Dr. Ben Carson, now second in most polls for the Republican presidential nomination, naturally finds himself under attack by threatened lefties. GQ published an anti-Carson article with the headline "F—k Ben Carson," except it spelled out the f-word. Comic actor Seth Rogen tweeted "F—k you" to Carson. And a Daily Beast column accused him of anti-Semitism. The columnist cited Godwin's law, which states that debate gets shut down the minute one invokes Nazi Germany to make a point.
Let's deal with them in order.
First, GQ. What incensed the writer was Carson's assertion that he would not have cooperated with the recent Oregon Community College mass killer, and that he would have urged the other would-be victims to rush the shooter. "I would say, 'Hey, guys, everybody attack him. He may shoot me, but he can't get us all.'" said Carson. To the GQ columnist, Carson must be on performance-enhancing drugs: "You are now bearing witness to an arms race of stupid, because stupid is in such high demand from the GOP base at the present moment. Stupid is what gets you attention, and attention is what gets you better polling numbers."
Was Carson outlandish? Didn't President Obama play host at the White House to three Americans who did just what Carson said — rushed in and subdued a terrorist on a French train?
And isn't military veteran Chris Mintz rightfully being called a hero for taking seven shots as he blocked the Oregon killer from entering his classroom?
And didn't those passengers on United Flight 93 force a crash landing in a field outside Shanksville, Pennsylvania, rather than allow the terrorists to reach their ultimate destination — most likely the White House or the U.S. Capitol building?
Second, let's discuss the Canadian import, Seth Rogen. What prompted his profane tweet? Carson said, "The likelihood of Hitler being able to accomplish his goals would have been greatly diminished if the people had been armed." This prompted Rogen's "F—k you, Ben Carson" tweet — no further elaboration offered. The Anti-Defamation League says that guns would have been of little use.
But Independent Institute's senior research fellow Stephen P. Halbrook, author of "Gun Control in the Third Reich," sides with Carson: "Why did they disarm these people — that would be the political enemies of the Third Reich, and that would be the Jewish people — before they did violence on them? There's only one reason. I'm not saying that Nazi Germany would not have been in tyranny, or that the Holocaust would not have happened, but certainly had people had a better means of resistance, the situation might not have been as bad as it was."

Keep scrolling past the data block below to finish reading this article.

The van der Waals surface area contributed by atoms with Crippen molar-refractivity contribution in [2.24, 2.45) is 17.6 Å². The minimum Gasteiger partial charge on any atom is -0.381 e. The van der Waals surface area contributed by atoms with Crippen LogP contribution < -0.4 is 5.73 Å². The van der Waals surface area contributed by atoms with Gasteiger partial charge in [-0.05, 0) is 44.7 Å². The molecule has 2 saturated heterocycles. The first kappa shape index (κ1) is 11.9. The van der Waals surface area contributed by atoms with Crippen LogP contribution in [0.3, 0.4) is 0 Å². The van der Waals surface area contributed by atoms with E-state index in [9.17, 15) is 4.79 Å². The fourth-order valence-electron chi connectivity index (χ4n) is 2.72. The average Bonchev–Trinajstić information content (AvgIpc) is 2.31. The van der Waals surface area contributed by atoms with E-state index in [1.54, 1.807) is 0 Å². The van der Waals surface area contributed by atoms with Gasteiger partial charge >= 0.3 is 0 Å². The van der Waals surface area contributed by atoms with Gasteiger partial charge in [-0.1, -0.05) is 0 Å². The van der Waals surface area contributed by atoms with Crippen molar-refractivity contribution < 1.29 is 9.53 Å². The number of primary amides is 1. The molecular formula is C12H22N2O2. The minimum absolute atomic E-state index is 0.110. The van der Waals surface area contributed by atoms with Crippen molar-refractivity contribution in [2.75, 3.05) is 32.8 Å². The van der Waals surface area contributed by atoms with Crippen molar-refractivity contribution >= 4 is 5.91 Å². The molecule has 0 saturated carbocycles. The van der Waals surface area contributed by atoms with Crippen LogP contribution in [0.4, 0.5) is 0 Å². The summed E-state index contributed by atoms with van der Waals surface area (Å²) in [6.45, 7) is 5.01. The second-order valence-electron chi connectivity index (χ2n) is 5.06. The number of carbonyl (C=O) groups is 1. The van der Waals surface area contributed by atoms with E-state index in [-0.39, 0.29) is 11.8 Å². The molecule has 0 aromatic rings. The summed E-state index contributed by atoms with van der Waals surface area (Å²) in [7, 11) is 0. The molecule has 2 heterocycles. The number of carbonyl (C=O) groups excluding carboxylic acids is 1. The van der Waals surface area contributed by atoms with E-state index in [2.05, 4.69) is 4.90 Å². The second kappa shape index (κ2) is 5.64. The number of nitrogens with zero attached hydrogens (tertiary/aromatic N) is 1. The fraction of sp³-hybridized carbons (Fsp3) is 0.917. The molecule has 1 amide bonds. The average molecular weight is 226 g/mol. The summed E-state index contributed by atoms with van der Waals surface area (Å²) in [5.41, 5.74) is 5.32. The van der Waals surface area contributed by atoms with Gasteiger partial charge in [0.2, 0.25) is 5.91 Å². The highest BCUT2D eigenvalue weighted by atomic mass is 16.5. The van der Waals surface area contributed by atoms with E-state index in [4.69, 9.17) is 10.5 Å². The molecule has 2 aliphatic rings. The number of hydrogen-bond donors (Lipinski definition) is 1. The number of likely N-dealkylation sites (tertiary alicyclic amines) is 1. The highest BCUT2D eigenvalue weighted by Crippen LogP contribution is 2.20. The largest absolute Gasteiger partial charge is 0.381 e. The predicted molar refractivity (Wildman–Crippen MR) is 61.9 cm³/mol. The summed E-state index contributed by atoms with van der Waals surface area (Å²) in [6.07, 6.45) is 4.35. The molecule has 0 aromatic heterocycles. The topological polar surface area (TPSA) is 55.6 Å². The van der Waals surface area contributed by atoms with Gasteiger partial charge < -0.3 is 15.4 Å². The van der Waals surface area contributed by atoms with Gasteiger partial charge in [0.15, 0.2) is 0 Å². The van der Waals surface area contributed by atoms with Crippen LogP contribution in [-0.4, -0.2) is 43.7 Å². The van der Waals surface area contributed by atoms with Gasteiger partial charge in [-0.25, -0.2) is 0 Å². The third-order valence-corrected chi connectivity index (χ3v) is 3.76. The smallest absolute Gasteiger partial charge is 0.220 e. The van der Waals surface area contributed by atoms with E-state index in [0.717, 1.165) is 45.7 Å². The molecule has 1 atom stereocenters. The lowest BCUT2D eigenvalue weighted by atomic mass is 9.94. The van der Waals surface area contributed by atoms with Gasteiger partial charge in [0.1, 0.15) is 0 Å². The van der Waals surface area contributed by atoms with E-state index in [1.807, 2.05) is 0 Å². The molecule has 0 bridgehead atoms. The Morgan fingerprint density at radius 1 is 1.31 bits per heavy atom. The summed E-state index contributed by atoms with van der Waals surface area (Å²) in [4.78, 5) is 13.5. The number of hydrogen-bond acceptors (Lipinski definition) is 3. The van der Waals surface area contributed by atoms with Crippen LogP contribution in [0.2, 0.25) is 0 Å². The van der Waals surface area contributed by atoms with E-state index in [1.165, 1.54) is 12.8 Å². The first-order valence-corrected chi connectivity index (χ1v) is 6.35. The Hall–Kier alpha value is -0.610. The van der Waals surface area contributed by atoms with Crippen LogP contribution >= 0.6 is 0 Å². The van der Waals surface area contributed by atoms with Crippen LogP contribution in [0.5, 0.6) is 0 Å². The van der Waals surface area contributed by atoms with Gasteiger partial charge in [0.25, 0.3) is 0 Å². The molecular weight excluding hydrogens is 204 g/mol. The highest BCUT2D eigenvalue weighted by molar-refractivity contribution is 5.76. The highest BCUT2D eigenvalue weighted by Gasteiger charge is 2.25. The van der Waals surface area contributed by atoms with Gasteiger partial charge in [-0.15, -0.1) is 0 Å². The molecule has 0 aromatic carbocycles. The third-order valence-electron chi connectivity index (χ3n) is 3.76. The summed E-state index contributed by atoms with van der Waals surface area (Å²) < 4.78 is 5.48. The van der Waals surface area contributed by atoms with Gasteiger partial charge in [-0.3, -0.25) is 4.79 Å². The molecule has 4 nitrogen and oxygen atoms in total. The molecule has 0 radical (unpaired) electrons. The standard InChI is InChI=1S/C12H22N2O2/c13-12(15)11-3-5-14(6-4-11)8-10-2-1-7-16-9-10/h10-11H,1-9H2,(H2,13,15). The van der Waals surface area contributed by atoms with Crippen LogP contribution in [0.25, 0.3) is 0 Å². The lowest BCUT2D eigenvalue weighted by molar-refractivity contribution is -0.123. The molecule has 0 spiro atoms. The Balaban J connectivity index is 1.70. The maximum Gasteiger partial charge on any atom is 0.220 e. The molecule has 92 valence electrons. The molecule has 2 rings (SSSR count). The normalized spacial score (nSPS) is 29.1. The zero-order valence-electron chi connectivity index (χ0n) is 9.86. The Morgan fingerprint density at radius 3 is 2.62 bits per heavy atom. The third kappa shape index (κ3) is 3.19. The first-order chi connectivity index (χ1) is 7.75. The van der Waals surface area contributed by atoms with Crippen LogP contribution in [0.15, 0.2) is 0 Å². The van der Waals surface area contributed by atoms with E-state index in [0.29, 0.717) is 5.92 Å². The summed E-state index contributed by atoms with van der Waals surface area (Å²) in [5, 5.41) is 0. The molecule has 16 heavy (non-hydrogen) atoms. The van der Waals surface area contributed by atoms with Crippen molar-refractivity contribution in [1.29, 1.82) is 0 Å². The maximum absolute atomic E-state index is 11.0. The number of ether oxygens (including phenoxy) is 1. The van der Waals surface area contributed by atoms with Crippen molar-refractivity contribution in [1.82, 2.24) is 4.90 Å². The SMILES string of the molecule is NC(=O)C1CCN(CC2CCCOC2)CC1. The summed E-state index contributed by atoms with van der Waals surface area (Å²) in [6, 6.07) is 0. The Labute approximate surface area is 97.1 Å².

Halbrook points to a number of gun control and disarmament actions in Germany that took place just before and during Hitler's rise to power. "And then in 1938," says Halbrook, "in the weeks before Kristallnacht — the Night of the Broken Glass — why did the Nazis order a general disarmament of all of the Jews in Germany? There's only one reason — they could attack them. Some have said that the Kristallnacht was the day the Holocaust began. And that was the day that there were massive, massive attacks throughout all of Germany — burning synagogues, breaking into Jewish houses, vandalizing their businesses. So gun control facilitated the Holocaust. It didn't cause it — there were a variety of factors that made it possible."
Third, this brings us to Godwin's Law. Mike Godwin, a law professor, noted that in online discussions — if they continue long enough — someone is going to make a Nazi comparison. The term has come to mean that when one uses Nazi comparisons or analogies, he seeks to shut down the conversation, stifling debate.
Does this indignation apply to the left?
Democratic mega-donor George Soros once said the George W. Bush White House displayed the "supremacist ideology of Nazi Germany" and that Bush's administration used rhetoric that echoed his childhood in occupied Hungary. "When I hear Bush say, 'You're either with us or against us,'" Soros said, "it reminds me of the Germans."
Former Vice President Al Gore said, "(President George W. Bush's) executive branch has made it a practice to try and control and intimidate news organizations, from PBS to CBS to Newsweek. ... And every day, they unleash squadrons of digital brownshirts to harass and hector any journalist who is critical of the President."
NAACP chairman Julian Bond, in 2004, criticized those controlling the White House and Congress: "(Republicans) preach racial equality but practice racial division. ... Their idea of equal rights is the American flag and Confederate swastika flying side by side." He later said, "The Republican Party would have the American flag and the swastika flying side by side."
Why the hyperventilation over Ben Carson?
He represents a clear and present danger to the left. He counters Dems' narrative that racism remains a major hindrance to black progress. If 20-25 percent of blacks start voting Republican, the Democratic Party is toast. And they know it.
Unleash the hounds!